Recommendations on welding and sewing banners printed with HP Latex
This article considers the most common welding methods and their interaction with HP Latex prints.
When welding PVC Banners, the media surface is brought to its melting point, the PVC on each of the faces being welded together mixes and solidifies rapidly as the heat source is removed. As a result, the two faces are physically bonded.
PVC aside, other materials, like Polyester, can also be welded using a bonding tape which melts during the welding process and adheres to both surfaces to be joined.
Welding is most commonly used for banners, but other applications, such as window blinds, often involve welding as well.
Welding methods and recommendations
Welding techniques differ in the way they apply energy to the material in order to melt it. Some welding techniques apply heat directly to the material (using a hot wedge or by blowing hot air), while others rely on the heating of the media to certain electromagnetic stimuli (“High Frequency” and “Electric Impulse” techniques).
The “pros and cons” of each welding technique are summarized in the following table:
Like with any ink using conductive black pigments, when using high-frequency welding, it is recommended to create black using a combination of black and colored inks to minimize the risk of burned-out welds. This is achieved by using ICC profiles with low GCR value; which can be set up during ICC profile creation in the RIP.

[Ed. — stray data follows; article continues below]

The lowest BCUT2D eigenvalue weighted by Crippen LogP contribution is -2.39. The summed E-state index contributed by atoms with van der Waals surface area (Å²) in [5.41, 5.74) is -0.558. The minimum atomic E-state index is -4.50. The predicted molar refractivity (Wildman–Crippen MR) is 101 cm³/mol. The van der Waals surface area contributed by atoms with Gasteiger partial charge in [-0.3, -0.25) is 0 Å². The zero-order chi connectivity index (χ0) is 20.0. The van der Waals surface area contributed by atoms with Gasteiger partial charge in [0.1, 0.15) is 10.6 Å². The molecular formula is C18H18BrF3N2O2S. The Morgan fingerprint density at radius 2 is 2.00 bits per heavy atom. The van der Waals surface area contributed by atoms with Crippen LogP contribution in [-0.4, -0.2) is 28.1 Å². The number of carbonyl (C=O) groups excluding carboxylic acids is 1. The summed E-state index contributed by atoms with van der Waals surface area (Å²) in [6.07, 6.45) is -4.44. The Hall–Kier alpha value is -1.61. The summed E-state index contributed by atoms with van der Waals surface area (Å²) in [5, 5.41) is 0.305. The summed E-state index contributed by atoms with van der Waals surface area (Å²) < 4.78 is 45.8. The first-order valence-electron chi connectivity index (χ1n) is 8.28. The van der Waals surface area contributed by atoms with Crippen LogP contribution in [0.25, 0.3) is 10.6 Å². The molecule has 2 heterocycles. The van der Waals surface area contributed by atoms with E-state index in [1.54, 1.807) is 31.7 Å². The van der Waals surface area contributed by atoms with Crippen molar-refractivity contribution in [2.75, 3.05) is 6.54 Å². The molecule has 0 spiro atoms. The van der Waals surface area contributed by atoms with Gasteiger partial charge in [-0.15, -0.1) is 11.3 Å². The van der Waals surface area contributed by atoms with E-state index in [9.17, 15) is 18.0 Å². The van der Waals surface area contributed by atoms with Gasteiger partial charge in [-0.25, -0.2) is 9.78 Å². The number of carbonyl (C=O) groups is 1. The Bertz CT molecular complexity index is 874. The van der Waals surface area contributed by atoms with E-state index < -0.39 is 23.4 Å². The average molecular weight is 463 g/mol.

Stronger bonds are obtained when joining the unprinted faces of the substrate rather than printed ones. To this purpose, most RIPs allow to easily set white bleeding margins; for example, in Onyx, you may select “Bleeding Type: Color” and select “White” as the Bleed Color. Adding marks allows easy cut and preparation of the sample to be welded. These options are shown in the following video: https://youtu.be/uS2fQv3RbtE
Sewing can be an alternative to welding. To ensure that the prints are not damaged or scratched while they are sewn together, it is recommended that the parts in contact with the prints were made of plastic (instead of metal) or covered with plastic protectors. Polyester yarns are also recommended over alternative options.
MATIC finishing products have been proven to deliver optimal cutting and welding performance, while preserving the Image Quality of HP Latex prints and the media properties, both in polyester fabrics and PVC screens.
Visit www.matic.es for more information about their products for welding, sewing, and cutting.